Reasons for decision for Production of Documents

in the matter of the Patent Act, R.S.C. 1985, c. P-4, as amended and in the matter of Horizon Pharma (“Horizon”) and the medicine Cysteamine Bitartrate sold by Horizon under the trade name Procysbi

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1. On January 15, 2020, the panel (the “Panel”) of the Patented Medicine Prices Review Board (the “Board”) seized with this proceeding heard Board Staff’s Motion seeking, inter alia, an order directing the production of certain documents set out in Exhibit “B” to the Affidavit of Howard Rosen sworn November 28th, 2019 (the “Rosen Affidavit”).

2. On January 17th, 2020, this Panel issued its decision on the Motion with Reasons to follow (the “Decision”).Footnote 1 At paragraph 5 of the Decision, the Panel granted Board Staff’s Motion for production of documents in part, and ordered (among other things): (i) Horizon to produce certain requested documents; and (ii) the Parties’ experts to meet and confer to endeavor to come to agreement on certain disputed document requests.

3. The Panel is advised that six categories of document requests remain in dispute following the meet and confer:

(a) various transfer pricing documents;Footnote 2

(b) federal and provincial corporate income tax returns and schedules;Footnote 3

(c) purchase orders and invoices for purchases by HZNP Therapeutics Canada Limited (“Horizon Canada”) from other Horizon entities and third parties;Footnote 4

(d) documents explaining what certain line items relate to and how each item should be allocated to Procysbi sold in Canada;Footnote 5

(e) documents that detail the nature of certain expenses;Footnote 6 and

(f) various financial statements of Horizon Canada.Footnote 7

4. The Panel is of the view that it is not necessary to hold a further oral hearing or obtain additional submissions on the remaining disputed document requests. Both Parties have had the opportunity to fully and fairly present their arguments and the Panel has the information that it needs to make a decision in respect of all six categories of disputed document requests.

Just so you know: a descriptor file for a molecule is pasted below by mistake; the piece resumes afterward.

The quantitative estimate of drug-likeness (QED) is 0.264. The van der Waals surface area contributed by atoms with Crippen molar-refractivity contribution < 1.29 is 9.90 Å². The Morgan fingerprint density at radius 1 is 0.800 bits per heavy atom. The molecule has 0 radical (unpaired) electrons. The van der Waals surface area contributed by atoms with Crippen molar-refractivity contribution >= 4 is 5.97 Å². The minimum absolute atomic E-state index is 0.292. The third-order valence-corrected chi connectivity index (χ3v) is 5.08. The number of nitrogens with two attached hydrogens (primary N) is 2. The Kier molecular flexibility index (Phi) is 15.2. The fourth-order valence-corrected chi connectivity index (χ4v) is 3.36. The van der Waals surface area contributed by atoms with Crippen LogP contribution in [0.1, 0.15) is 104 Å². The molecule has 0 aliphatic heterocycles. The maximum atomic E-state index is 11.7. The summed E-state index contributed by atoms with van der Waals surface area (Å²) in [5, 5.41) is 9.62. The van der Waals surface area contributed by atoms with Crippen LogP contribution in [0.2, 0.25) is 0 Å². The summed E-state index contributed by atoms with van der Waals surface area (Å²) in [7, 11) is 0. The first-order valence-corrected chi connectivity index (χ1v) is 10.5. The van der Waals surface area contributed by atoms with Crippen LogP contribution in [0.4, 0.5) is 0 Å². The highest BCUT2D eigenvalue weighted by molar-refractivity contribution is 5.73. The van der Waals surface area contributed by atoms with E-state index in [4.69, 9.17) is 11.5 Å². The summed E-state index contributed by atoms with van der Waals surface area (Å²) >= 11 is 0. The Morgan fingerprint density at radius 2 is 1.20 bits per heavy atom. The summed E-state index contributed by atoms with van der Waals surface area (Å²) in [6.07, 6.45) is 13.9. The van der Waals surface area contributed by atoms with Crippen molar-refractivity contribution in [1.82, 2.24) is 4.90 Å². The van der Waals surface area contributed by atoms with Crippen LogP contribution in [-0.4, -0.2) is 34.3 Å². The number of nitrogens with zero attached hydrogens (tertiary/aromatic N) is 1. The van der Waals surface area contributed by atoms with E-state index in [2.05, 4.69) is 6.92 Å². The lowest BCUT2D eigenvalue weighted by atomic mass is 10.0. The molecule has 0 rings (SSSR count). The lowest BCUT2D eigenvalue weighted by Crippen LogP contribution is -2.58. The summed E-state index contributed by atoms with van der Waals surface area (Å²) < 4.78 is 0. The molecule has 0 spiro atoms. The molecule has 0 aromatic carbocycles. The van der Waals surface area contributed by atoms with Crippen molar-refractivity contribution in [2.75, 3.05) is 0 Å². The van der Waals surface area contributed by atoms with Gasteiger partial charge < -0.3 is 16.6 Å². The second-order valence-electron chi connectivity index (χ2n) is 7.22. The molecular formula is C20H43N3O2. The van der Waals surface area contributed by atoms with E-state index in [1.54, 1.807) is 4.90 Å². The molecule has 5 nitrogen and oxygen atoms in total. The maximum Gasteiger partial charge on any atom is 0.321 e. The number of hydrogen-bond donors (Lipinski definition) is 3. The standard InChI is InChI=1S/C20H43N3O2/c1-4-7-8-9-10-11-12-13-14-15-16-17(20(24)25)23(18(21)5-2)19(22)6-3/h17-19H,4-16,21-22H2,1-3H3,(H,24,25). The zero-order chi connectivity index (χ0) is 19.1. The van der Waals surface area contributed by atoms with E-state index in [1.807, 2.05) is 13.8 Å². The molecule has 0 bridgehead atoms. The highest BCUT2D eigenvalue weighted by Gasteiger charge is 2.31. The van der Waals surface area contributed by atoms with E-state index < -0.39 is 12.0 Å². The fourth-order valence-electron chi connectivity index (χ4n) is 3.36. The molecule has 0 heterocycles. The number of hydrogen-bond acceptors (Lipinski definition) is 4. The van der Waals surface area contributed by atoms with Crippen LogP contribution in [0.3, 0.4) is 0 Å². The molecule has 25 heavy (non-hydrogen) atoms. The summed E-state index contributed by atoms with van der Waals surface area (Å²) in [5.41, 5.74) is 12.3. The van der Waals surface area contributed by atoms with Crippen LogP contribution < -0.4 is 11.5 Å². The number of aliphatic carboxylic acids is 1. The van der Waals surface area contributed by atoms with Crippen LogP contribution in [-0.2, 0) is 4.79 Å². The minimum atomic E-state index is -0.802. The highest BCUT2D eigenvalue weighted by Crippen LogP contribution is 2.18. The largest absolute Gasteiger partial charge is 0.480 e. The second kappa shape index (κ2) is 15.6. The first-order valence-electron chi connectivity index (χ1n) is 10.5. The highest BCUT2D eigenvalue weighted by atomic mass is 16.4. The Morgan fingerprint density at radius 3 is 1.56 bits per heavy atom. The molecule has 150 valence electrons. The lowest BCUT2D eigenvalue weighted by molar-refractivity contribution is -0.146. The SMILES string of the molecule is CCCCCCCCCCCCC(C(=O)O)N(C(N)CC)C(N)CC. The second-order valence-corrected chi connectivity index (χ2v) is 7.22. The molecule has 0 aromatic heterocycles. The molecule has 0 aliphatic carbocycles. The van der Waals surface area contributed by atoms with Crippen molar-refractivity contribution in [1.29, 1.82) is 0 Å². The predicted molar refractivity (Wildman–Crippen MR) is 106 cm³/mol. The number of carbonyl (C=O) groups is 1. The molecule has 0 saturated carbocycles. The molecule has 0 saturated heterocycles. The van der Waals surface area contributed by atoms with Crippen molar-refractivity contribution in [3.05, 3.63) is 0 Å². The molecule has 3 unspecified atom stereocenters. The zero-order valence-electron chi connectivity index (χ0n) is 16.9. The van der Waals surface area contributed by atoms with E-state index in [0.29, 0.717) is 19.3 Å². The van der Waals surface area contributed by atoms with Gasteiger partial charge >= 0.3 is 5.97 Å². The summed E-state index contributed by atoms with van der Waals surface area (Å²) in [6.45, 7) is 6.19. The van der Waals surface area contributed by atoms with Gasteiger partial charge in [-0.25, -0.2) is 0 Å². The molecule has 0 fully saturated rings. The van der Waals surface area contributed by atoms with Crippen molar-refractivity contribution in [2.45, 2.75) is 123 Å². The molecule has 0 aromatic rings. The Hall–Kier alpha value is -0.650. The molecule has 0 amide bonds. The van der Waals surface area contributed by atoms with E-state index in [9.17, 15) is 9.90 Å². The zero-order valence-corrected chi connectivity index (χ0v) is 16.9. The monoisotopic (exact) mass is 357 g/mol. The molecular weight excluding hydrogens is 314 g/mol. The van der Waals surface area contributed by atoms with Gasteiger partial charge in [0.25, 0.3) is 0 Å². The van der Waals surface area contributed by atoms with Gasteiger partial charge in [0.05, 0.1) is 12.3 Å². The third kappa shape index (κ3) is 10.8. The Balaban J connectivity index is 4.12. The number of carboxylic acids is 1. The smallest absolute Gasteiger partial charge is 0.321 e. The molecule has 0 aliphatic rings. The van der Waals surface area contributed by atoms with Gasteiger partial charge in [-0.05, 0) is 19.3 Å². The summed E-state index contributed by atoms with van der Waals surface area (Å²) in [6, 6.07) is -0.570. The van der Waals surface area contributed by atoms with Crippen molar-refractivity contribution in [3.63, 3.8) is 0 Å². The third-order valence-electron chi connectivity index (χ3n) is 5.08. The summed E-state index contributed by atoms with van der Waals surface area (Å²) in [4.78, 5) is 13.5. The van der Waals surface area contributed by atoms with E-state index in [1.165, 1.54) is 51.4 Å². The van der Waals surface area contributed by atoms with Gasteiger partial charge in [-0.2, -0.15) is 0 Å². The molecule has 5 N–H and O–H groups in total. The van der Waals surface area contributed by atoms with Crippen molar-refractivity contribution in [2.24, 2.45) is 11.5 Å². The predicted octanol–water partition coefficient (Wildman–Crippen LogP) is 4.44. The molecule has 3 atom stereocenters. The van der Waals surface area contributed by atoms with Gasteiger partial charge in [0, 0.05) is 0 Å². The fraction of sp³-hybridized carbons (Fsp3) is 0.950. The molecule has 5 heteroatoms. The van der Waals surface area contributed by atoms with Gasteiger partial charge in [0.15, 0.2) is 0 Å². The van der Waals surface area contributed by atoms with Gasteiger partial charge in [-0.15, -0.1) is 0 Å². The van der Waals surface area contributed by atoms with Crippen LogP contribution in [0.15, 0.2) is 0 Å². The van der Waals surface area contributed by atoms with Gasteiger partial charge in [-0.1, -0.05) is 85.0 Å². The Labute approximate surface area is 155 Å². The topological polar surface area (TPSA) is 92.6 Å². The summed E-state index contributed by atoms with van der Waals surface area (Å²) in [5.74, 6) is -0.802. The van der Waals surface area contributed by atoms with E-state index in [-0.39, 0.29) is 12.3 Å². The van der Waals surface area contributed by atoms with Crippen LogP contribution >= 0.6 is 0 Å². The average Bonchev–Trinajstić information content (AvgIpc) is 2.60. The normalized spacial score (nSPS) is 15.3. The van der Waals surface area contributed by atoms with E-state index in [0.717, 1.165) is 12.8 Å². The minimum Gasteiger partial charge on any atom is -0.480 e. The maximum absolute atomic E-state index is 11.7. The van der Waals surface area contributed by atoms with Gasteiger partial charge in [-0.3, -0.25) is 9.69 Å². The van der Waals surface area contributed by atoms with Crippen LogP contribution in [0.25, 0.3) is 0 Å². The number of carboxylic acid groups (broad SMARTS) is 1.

5. While the Parties’ submissions will be referred to in this decision only to the extent necessary to explain the Panel’s decision, the Panel has carefully considered all of the oral and written submissions made by the Parties in respect of the Motion over the past six months and has taken them fully into account in its deliberations.

6. For the reasons set out below, the Panel grants Board Staff’s request for production of documents identified in paragraphs 3(a) to 3(c) above to the extent they are in Horizon’s possession and have not already been produced to Board Staff, and denies Board Staff’s request for production of documents identified in paragraphs 3(d) to 3(f) above.

Background

(i) The Proceeding

7. This Motion arises in the context of a proceeding commenced by Board Staff where it is alleged that Horizon is selling the medicine Cysteamine Bitartrate under the trade name Procysbi (“Procysbi”) at a price that is excessive under section 83 of the Patent ActFootnote 8 (the “Act”).

8. Board Staff submits that the maximum non-excessive price of Procysbi should be reduced in accordance with one of three alternative pricing models which Board Staff describes as: (1) the same medicine comparison; (2) the premium price approach; and(3) the market share approach.

9. In response to Board Staff’s allegations, Horizon retained Dr. Joel W. Hay to evaluate the impact of Board Staff’s three alternative pricing models (the “Hay Report”).

10. In turn, Board Staff retained Howard Rosen to analyze, test, verify and potentially respond to the assumptions, calculations and conclusions set out in the Hay Report.

(ii) The Motion

11. In late 2019, Board Staff brought this Motion, seeking inter alia, an order directing the production of certain documents set out in Exhibit “B” to the Rosen Affidavit. Mr. Rosen indicated that he required access to the requested documents to review and potentially respond to, the Hay Report.

12. In response to Board Staff’s Motion, Horizon retained Andrew Harington to review and provide an opinion on the reasonableness of Mr. Rosen’s document requests. Mr. Harington concluded, among other things, that certain document requests made by Mr. Rosen were reasonable, while other document requests were neither relevant nor necessary to Mr. Rosen’s mandate.Footnote 9

13. On January 15, 2020, the Panel heard this Motion and counsel for each of the Parties presented oral arguments regarding (among other things) the reasonableness and relevance of Mr. Rosen’s document requests (the “Hearing”).

14. As discussed above, on January 17th, 2020, the Panel issued its Decision on the Motion.Footnote 10 At paragraph 5 of the Decision, the Panel granted Board Staff’s Motion for production of documents in part and ordered (among other things):